## Summary.

About a quarter of the local earthquakes recorded at Boulder City are from focal distances of five miles or less, and approximately another quarter are from distances between five and ten miles. As these earthquakes are so close to the Lake Mead stations, they are studied in somewhat different fashion from those which are so far away that focal depth of ten miles becomes negligible. It has been possible with a new formula to make an extrapolation of the Gutenberg-Richter Magnitude Scale down to one mile focal distance. With this extended scale the magnitudes of more than 1,000 local earthquakes are collected into frequency distribution tables and frequency polygons for the years 1941–1942. These tables show increase of efficiency or locating power of the Lake Mead seismograph system with better coverage and decrease of distance between stations when a fourth station is added. They show the increase of efficiency with an increase of instrumental magnification. The mode or the magnitude of the most frequently located shocks dropped from magnitude 3.0 in early 1941 to magnitude 2.5 when distances were cut between stations and probable epicenters by the station added at Boulder Dam. The magnitude dropped to 2.0 in the last half of 1942 after Benioff seismographs were placed in operation at the three other stations.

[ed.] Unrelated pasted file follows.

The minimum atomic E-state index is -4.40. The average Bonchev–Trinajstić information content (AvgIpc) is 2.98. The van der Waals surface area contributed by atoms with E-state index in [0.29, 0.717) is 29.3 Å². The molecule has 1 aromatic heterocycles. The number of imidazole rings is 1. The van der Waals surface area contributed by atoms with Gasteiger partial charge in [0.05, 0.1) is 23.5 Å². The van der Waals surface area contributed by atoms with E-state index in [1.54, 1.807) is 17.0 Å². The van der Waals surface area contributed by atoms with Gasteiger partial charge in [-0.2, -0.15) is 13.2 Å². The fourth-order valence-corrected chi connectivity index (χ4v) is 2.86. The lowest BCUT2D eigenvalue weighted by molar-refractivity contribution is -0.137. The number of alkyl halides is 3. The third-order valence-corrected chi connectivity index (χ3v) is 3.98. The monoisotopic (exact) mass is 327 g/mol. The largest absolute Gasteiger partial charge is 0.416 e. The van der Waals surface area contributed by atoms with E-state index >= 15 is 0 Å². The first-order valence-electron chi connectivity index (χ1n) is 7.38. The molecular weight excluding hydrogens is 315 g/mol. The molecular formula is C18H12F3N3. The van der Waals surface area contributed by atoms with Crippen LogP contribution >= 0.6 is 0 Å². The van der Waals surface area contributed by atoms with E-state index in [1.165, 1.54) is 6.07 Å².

More than half the total local energy released annually is in the largest shock or group of shocks of maximum magnitude. The energy released in 1942 by local earthquakes is approximately equal to that released in 1941. The magnitude and perceptibility range of small shocks appears to be a linear function at local distances. Under exceptional circumstances, very small shocks are felt, apparently following the equation
$Δ=6M−2$
where M is the magnitude and Δ the distance in miles. More generally, there is an equal chance that an earthquake will be felt and reported if the following equation is used:
$Δ=8M−11$
This holds for local shocks of less than destructive magnitude. To extend approximately to earthquakes of large magnitude the following equation is derived:
$logΔ=0.5+0.25M−1/M$

This is for earthquakes of shallow focus.